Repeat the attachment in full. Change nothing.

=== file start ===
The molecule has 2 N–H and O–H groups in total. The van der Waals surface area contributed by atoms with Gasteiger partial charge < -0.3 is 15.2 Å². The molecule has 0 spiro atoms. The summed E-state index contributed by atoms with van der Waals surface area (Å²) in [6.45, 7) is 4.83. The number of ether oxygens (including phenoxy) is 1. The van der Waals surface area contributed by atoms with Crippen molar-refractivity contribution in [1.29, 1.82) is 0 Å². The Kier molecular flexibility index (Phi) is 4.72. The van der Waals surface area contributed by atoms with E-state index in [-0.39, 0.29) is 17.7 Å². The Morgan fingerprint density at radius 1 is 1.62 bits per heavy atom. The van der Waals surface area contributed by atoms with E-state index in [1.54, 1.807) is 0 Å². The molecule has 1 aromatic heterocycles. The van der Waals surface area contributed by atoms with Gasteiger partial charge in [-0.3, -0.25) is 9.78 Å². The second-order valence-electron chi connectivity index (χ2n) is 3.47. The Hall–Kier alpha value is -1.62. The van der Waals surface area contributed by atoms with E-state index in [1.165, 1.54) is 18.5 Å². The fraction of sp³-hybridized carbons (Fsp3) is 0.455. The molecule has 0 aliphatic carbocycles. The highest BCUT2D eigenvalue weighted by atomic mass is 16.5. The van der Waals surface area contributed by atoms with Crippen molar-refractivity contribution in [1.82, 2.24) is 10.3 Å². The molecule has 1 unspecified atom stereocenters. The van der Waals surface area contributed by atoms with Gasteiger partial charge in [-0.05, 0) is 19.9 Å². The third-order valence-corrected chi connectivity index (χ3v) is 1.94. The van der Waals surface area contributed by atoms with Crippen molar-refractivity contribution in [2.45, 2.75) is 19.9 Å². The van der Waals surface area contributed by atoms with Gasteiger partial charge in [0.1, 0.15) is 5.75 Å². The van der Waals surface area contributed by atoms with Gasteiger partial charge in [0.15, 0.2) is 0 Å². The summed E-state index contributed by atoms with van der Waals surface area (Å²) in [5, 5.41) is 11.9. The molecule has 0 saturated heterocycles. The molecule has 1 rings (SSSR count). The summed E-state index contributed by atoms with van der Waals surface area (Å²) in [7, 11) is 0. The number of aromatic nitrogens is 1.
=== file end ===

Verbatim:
The molecule has 2 N–H and O–H groups in total. The van der Waals surface area contributed by atoms with Gasteiger partial charge < -0.3 is 15.2 Å². The molecule has 0 spiro atoms. The summed E-state index contributed by atoms with van der Waals surface area (Å²) in [6.45, 7) is 4.83. The number of ether oxygens (including phenoxy) is 1. The van der Waals surface area contributed by atoms with Crippen molar-refractivity contribution in [1.29, 1.82) is 0 Å². The Kier molecular flexibility index (Phi) is 4.72. The van der Waals surface area contributed by atoms with E-state index in [-0.39, 0.29) is 17.7 Å². The Morgan fingerprint density at radius 1 is 1.62 bits per heavy atom. The van der Waals surface area contributed by atoms with E-state index in [1.54, 1.807) is 0 Å². The molecule has 1 aromatic heterocycles. The van der Waals surface area contributed by atoms with Gasteiger partial charge in [-0.3, -0.25) is 9.78 Å². The second-order valence-electron chi connectivity index (χ2n) is 3.47. The Hall–Kier alpha value is -1.62. The van der Waals surface area contributed by atoms with E-state index in [1.165, 1.54) is 18.5 Å². The fraction of sp³-hybridized carbons (Fsp3) is 0.455. The molecule has 0 aliphatic carbocycles. The highest BCUT2D eigenvalue weighted by atomic mass is 16.5. The van der Waals surface area contributed by atoms with Crippen molar-refractivity contribution in [1.82, 2.24) is 10.3 Å². The molecule has 1 unspecified atom stereocenters. The van der Waals surface area contributed by atoms with Gasteiger partial charge in [-0.05, 0) is 19.9 Å². The third-order valence-corrected chi connectivity index (χ3v) is 1.94. The van der Waals surface area contributed by atoms with Crippen molar-refractivity contribution in [2.45, 2.75) is 19.9 Å². The van der Waals surface area contributed by atoms with Gasteiger partial charge in [0.1, 0.15) is 5.75 Å². The van der Waals surface area contributed by atoms with Gasteiger partial charge in [0.15, 0.2) is 0 Å². The summed E-state index contributed by atoms with van der Waals surface area (Å²) in [5, 5.41) is 11.9. The molecule has 0 saturated heterocycles. The molecule has 1 rings (SSSR count). The summed E-state index contributed by atoms with van der Waals surface area (Å²) in [7, 11) is 0. The number of aromatic nitrogens is 1.